The Baltimore Orioles: Some Further Anylisis

I wrote about the Baltimore Orioles on Monday. As it turns out, people have strong feelings about the Orioles. Most of the comments I got fell into one of these categories:

– The writer is an ass-clown, the Orioles are winning with hustle and poise and grit and spunk, and you “pencil neck baseball anylists” can take your WAR and shove it somewhere dark and humid.

– The writer is dead-on, the Orioles are winning with a dwindling stash of magic pixie dust, and you O’s fans better enjoy it now before your team CRASHES AND BURNS SUCKERS!!!1

– The writer is engaging in something called ‘satire,’ and evidently it worked.

For the record, I really like the Orioles. Clearly they are experiencing some luck, and they are also doing a lot of things well. I think they are an interesting outlier and I hope they continue to, um, outlie. It’s fun and interesting when our best knowledge turns out to be not perfect. Right?

So how far out are they lying, really? Well, here is what I did, and I can get away with it because, see, I’m on Notgraphs. What I did was, I went back ten years and looked at the difference between every team’s WAR and its actual wins. The MLB average figure for this difference — the replacement-level record, you might say, for a given year — is always between 42 and 44 wins. (Which kind of speaks well for WAR, right?) So for the average team, you take 42-44 wins, depending on the yearly average, and tack on its total WAR, and you get something very close to its actual record. But teams very often overperform or underperform that number by a little bit, thanks to managing and pixie dust and whatever else. Every year, a couple of teams deviate from that number by a good bit, winding up with 5-10 wins more or less than what they “deserve” based on WAR. (I’ll call that number WTSNHW, or Wins They Should Not Have Won, in keeping humorously with my last post.*) And once in a while, a team really overachieves and ends up with a WTSNHW of 10+. Here is that list, for the last decade:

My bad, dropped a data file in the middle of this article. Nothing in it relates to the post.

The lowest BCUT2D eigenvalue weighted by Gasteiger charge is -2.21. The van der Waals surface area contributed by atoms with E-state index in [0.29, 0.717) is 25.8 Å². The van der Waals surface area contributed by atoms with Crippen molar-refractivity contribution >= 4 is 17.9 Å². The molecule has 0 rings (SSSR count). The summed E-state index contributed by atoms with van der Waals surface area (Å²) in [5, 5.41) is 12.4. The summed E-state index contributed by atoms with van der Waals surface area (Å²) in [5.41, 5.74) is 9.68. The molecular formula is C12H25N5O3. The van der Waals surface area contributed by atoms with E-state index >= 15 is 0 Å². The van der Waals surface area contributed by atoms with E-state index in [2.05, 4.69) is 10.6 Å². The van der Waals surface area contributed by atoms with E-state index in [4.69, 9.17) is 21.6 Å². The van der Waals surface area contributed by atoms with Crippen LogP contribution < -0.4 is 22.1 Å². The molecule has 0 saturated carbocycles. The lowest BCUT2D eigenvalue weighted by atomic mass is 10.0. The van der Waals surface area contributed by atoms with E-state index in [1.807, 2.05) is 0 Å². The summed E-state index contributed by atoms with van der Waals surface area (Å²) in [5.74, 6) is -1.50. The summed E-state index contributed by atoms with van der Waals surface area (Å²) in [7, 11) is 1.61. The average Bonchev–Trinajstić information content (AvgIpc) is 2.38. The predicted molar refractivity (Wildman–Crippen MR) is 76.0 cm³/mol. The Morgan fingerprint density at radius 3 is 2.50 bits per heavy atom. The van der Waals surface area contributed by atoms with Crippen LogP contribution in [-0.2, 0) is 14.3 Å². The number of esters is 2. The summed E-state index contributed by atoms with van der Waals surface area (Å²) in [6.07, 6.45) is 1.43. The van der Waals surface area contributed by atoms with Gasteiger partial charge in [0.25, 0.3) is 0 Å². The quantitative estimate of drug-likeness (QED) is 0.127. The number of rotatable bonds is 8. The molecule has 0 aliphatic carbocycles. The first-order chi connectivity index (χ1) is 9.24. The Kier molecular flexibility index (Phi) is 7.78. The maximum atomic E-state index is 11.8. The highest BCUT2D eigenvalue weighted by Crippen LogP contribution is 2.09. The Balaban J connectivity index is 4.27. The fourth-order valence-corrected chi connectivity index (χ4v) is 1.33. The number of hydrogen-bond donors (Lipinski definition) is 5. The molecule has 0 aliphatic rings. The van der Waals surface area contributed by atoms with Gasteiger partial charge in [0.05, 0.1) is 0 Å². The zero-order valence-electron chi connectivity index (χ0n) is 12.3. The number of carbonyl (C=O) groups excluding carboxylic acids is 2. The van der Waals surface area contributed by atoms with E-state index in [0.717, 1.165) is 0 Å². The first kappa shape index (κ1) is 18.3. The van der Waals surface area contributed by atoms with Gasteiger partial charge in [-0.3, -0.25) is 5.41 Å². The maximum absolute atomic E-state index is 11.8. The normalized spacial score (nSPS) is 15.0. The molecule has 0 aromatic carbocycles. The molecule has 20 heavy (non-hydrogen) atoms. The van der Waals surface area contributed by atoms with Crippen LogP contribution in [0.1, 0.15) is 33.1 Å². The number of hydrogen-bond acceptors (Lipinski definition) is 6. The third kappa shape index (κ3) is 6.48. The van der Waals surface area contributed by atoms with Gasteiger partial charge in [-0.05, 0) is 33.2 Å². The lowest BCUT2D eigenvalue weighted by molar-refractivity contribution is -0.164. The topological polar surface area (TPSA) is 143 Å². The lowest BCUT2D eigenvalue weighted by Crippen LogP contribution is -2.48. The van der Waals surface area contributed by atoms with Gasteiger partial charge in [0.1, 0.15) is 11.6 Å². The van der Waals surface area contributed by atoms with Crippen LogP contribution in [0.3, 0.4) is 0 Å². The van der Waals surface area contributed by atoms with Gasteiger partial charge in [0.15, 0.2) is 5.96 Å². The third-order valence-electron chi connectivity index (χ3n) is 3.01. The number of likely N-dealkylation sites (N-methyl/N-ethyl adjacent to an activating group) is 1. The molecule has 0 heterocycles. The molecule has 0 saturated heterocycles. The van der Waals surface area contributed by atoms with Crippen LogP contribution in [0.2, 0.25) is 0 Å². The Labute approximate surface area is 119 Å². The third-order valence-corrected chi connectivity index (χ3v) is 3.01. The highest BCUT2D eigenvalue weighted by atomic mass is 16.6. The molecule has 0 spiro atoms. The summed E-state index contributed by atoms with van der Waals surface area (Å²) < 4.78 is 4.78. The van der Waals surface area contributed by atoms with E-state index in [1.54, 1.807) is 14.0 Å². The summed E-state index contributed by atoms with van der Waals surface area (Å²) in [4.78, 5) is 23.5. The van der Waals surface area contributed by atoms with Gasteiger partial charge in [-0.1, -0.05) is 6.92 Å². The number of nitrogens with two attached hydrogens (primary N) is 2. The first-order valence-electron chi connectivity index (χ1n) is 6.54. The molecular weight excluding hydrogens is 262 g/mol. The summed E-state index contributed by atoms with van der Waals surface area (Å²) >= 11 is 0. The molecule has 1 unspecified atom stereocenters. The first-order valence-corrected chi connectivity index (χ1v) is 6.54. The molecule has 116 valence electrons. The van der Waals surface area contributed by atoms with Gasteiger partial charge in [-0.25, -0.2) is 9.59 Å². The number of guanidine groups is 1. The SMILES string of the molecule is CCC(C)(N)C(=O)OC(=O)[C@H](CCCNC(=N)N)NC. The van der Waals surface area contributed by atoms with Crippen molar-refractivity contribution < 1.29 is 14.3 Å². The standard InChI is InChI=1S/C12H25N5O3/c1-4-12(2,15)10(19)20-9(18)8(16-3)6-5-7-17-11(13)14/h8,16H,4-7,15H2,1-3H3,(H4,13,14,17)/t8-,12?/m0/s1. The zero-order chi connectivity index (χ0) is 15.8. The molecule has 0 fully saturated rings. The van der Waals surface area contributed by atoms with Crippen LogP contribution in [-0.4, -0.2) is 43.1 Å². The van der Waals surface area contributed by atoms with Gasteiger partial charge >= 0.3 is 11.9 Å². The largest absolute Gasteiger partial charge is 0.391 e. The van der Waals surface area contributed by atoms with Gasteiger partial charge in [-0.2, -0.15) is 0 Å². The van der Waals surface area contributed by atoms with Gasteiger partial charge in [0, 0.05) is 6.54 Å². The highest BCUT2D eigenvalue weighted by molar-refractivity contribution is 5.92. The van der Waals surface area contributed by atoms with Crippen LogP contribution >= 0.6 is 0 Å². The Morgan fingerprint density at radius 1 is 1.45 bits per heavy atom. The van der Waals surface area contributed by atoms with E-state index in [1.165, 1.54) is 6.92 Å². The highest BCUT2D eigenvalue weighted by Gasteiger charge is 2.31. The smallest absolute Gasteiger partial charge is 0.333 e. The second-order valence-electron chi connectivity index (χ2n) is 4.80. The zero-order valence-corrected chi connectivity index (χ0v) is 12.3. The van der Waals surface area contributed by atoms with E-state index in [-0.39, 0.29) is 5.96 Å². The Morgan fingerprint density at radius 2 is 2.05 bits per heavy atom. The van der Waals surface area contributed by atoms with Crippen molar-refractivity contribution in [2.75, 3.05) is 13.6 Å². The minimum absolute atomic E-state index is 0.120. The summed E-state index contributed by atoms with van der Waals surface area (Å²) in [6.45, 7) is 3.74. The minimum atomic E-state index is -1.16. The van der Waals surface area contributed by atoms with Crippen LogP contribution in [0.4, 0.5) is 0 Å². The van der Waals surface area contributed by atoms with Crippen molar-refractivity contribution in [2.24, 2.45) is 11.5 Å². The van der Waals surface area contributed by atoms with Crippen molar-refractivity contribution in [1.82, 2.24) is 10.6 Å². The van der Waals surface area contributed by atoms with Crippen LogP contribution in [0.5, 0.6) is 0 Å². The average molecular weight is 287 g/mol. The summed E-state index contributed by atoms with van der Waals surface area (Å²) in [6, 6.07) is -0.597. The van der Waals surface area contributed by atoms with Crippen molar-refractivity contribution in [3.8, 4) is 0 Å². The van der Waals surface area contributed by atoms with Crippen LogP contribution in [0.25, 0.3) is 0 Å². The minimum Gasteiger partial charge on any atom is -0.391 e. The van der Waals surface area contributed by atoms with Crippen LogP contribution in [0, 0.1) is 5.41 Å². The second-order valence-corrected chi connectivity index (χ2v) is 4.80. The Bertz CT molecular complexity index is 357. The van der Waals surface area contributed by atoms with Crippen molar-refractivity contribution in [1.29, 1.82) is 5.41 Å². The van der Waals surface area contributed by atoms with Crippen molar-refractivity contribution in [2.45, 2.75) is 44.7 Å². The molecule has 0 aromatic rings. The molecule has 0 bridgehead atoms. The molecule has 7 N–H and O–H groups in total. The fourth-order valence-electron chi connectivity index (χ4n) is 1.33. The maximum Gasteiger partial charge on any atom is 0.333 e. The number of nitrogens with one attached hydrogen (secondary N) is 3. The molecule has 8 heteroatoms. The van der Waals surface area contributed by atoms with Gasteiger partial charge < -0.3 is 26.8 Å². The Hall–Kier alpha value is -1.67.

YEAR | TEAM | WTSNHW
2008 | Angels | 16.4
2012 | Orioles | 16.3
2003 | Athletics | 16.2
2005 | Yankees | 15.2
2007 | Diamondbacks | 14.1
2004 | Yankees | 12.7
2006 | Athletics | 12.6
2007 | Mariners | 12.4
2005 | White Sox | 11.6
2003 | Royals | 11.6
2002 | Braves | 10.8
2004 | Reds | 10.6
2002 | Athletics | 10.1

There are some well-known overachievers here, notably the Moneyball A’s of 2002 and ’03. There are some more surprising entries, too. There are bad teams on here, and good teams. Most of them had good to excellent bullpens, and probably closed out a lot of one-run wins, O’s-style. Nearly all of them, interestingly, had stronger pitching than hitting. (An exception being the ’04 Reds, who had horrible pitching, mediocre-at-best hitting, and somehow managed to win 76 games anyway.) Some of them may have been unfairly punished by WAR for poor fielding, like the ’05 Yanks, who posted an astonishing -140 fielding runs thanks to UZR hating their entire outfield and middle infield (but won 95 games). I’m guessing that many of them, like the O’s, had relatively erratic starting rotations, capable of giving up a ton of runs one day and throwing a gem the next.

All of this tells us something about WAR, and if I weren’t writing on Notgraphs, I might actually put some effort into figuring out what that something is. Anyway, the main point is that, with a month left in the season, the 2012 Orioles are already very close to being the biggest overachievers in recent memory. It’s not totally unprecedented. It’s not totally inexplicable. It’s just interesting and cool. At least, I think it’s pretty cool. I think I’ll be casting a vote for Showalter for MoY, and also for President of the United States. And, as a small gesture toward O’s fans, I think I’ll make a photomosaic. Look, tiny sexy Jim Palmers! Please don’t hate me.